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I recently sat on a panel where I had the opportunity to discuss the importance of influencer marketing. “Influencer Marketing” – it’s a term that’s thrown around a lot these days. So much so that conferences are dedicating entire panels to it. So clearly it’s something worth exploring, right?
The term only began appearing a few years ago and I so wish I knew who came up with it. Most of the articles I’ve seen on influencer marketing are written from the perspective of the marketer or PR agencies. I’m sure they exist out there but I’ve yet to come across an article about influencer marketing written from the perspective of an actual influencer – a name I begrudgingly have embraced as my job title. It’s a little self-indulgent for me but I’m learning to accept it.
Unless you are an influencer or work in PR/Marketing I’ve found that not many people understand what an influencer actually does and what influencer marketing is all about. I’ve also heard it diluted down to someone who promotes stuff on Instagram. If only it were that simple. So I thought I would break down what influencer marketing is all about from the perspective of an influencer.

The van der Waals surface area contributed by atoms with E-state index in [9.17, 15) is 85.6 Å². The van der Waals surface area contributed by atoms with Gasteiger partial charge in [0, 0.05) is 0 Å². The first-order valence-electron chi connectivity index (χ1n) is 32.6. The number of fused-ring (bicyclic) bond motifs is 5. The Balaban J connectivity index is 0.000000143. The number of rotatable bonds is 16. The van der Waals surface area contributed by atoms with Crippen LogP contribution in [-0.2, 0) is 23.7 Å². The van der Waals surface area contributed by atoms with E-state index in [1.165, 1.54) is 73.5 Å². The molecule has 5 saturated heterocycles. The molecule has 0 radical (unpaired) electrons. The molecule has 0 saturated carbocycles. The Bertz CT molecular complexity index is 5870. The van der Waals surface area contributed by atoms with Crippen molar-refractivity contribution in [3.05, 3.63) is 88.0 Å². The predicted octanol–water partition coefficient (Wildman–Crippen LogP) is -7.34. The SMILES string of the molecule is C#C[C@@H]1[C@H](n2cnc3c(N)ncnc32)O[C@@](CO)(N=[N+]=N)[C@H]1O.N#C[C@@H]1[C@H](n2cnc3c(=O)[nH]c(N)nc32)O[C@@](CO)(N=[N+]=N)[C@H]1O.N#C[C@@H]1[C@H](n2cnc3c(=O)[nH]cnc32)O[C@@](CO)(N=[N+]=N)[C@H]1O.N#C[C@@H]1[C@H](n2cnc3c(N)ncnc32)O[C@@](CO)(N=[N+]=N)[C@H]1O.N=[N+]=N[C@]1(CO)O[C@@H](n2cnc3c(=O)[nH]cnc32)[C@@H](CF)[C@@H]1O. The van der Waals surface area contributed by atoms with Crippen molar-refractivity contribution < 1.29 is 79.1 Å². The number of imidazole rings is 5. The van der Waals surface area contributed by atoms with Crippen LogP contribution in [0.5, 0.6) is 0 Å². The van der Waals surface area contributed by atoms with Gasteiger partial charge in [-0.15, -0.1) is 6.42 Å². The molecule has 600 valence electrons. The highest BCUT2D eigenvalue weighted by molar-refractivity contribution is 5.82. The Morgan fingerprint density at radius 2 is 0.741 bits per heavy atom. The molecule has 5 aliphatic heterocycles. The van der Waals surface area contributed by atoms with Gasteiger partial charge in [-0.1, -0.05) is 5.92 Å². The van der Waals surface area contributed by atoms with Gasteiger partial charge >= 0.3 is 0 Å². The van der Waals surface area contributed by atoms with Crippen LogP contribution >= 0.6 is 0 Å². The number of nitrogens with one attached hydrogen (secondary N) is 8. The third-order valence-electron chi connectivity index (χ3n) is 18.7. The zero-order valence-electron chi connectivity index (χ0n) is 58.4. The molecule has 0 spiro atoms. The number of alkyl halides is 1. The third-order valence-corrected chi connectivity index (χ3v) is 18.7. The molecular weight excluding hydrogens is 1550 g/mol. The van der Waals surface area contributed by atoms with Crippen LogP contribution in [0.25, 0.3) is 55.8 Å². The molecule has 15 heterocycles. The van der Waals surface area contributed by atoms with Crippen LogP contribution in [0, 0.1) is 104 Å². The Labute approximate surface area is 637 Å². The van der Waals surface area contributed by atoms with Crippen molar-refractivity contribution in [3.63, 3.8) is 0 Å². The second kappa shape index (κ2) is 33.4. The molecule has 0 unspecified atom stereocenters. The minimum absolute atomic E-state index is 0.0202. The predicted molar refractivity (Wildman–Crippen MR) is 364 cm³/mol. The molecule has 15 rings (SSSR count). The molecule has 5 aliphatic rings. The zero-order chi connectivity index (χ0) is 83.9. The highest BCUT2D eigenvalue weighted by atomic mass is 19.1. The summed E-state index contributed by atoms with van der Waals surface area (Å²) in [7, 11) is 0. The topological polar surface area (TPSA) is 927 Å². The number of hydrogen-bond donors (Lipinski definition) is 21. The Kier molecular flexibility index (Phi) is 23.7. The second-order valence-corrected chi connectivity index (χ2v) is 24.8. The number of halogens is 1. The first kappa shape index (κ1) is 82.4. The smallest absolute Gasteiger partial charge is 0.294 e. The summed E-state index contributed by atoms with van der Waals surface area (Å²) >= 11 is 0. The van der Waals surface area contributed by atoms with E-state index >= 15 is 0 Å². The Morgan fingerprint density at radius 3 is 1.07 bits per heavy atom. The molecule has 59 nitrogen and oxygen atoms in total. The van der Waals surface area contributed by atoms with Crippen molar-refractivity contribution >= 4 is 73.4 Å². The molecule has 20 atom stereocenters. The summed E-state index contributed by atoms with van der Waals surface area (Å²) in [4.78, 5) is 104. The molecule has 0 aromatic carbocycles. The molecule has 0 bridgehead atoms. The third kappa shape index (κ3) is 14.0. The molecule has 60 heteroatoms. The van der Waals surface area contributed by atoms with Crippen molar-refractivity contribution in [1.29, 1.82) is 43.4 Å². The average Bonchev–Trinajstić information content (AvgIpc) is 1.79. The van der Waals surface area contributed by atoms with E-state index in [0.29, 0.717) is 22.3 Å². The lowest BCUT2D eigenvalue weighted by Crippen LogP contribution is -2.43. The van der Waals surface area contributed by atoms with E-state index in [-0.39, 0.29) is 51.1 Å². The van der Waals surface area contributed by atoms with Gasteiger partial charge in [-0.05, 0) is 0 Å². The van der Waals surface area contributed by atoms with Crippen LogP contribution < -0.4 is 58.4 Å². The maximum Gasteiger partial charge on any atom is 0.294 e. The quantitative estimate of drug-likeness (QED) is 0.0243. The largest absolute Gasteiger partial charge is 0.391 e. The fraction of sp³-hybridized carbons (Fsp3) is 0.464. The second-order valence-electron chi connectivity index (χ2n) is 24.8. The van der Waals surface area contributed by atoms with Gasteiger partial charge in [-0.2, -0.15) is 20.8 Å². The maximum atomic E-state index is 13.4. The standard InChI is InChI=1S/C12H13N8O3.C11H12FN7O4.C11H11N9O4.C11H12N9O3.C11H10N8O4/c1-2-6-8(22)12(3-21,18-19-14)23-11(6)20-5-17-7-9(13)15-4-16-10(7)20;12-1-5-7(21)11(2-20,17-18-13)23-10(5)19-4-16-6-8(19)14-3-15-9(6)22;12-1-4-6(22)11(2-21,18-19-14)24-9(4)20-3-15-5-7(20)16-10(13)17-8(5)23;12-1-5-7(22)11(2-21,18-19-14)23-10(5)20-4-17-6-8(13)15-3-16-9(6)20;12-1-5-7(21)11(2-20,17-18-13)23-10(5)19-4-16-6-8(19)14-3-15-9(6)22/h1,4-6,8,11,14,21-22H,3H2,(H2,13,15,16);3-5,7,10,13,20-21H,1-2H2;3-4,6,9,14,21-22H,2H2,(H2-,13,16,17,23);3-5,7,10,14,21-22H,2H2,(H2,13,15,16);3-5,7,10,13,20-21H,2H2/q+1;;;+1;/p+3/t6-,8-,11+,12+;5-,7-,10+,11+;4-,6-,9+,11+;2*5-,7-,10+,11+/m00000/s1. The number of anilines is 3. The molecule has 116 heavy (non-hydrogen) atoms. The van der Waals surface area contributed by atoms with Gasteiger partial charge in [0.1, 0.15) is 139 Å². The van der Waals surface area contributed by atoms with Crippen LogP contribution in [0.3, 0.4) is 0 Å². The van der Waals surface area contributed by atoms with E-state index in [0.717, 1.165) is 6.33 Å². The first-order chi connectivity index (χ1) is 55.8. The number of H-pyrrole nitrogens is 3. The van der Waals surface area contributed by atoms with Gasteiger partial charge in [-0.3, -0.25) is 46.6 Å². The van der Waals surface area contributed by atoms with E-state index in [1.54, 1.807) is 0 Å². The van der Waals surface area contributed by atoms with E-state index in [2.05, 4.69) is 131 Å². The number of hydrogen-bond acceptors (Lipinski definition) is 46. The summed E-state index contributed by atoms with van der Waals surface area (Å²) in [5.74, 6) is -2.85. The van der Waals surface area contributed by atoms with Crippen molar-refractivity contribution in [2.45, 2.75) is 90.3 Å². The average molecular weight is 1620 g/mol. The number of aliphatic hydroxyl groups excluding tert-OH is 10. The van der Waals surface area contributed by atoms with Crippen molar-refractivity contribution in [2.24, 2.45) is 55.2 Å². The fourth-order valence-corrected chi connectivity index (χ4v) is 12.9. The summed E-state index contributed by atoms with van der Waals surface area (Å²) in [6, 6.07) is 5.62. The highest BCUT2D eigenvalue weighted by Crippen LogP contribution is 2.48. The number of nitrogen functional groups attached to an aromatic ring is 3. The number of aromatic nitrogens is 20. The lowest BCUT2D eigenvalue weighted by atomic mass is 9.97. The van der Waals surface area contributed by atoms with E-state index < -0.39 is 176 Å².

WHAT IS AN INFLUENCER?
As much as I hate the term “influencer” it pretty accurately describes what I/we do. In essence, influencers are people or small communities that influence people’s decisions. We’re viewed more as word of mouth or your knowledgable friend giving you a great recommendation rather than a magazine ad or commercial. Whether it’s where to eat in Boise, the best matcha powder or how to save money on your groceries, Influencers share their personal perspectives that in turn influences their audience’s decisions.
How they go about doing this differs from person to person (more on this below) but the premise is pretty simple: human shares life + products/services they use and audience watches and potentially follows suit.
HOW DID I BECOME AN INFLUENCER?
Did I set out to influence people’s decisions? Absolutely not. If you’ve been following The Healthy Maven since it started almost 7 years ago you’d know this. THM began as a place for me to explore health and wellness and connect with a like-minded community. I never in a million years expected millions of you to be reading. And I’d like to believe that most influencers started this way.